A bibliographic record typically includes:

  • Author(s)
  • Year of publication
  • Title of work (article, book chapter, paper)
  • Source (journal, book title, conference proceedings, patent number)
  • Format information if relevant--Web address, e-mail, personal communication, etc.--and date accessed by you
  • Page numbers used

Each discipline or a specific journal has one or more citation styles to format the in-text citation and reference list. See below for typical citation styles in various disciplines. Check with your professor or publication editor if they have a preferred style guide.

Citation Management Software

Citation management software, a.k.a. reference management software or personal bibliographic management software,  can help you with:

  • organizing references, PDFs, images, data sets, webpages etc. 
  • taking notes on references and annotating PDFs and searching notes later
  • formatting bibliographies and in-text citations in hundreds of citations styles
  • sharing references and collaborating on projects with colleagues

This guide will overview a few pieces of citation management software, including Zotero, Mendeley, EndNote (Web and Standalone), and Papers,  to help you choose and use them. Remember, if you need to use more than one throughout your academic career, there are methods to transfer your data from one to another. 

Citation Styles in Various Disciplines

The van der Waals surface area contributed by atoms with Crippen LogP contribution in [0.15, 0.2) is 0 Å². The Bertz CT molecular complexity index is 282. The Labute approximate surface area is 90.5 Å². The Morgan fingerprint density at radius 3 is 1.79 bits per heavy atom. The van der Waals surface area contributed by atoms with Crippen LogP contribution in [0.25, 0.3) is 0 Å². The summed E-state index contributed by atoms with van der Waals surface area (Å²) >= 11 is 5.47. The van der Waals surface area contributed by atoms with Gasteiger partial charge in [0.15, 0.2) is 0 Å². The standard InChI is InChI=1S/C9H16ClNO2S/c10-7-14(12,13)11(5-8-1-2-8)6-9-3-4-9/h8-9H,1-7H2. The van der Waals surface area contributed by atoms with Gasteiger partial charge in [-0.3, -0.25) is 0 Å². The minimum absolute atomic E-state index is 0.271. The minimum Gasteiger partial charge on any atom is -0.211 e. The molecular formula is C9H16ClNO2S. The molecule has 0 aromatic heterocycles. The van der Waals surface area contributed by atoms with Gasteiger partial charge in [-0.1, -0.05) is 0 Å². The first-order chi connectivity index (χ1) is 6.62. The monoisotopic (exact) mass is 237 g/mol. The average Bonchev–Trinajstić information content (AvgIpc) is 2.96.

Biology

Council of Science Editors (CSE) Style

Chemistry

American Chemical Society (ACS) Style

Geology

Suggestions to Authors (STA) style by United States Geological Survey (USGS)
Geology Society of America (GSA) style

Liberal Arts

Modern Language Association (MLA) Style
Chicago Manual of Style
American Psychology Association (APA) Style

Mathematics

American Mathematics Society (AMS) Style

Physics

American Institute of Physics (AIP) style

Citation Styles in Various Disciplines

Computer Science

Institute of Electrical and Electronics Engineers (IEEE) Computer Society recommends Chicago Manual of Style

Economics

Chicago Manual of Style. See recommendations for Liberal Arts.

Engineering

American Society of Civil Engineers (ASCE) and Institute of Electrical and Electronics Engineers (IEEE) recommend Chicago Manual of Style

Government Information

Metallurgy and Materials Science

See recommended styles for Chemistry or Engineering

Mining

See recommended styles for Engineering

Petroleum

American Association of Petroleum Geologist (AAPG) style
Society of Petroleum Engineers (SPE) style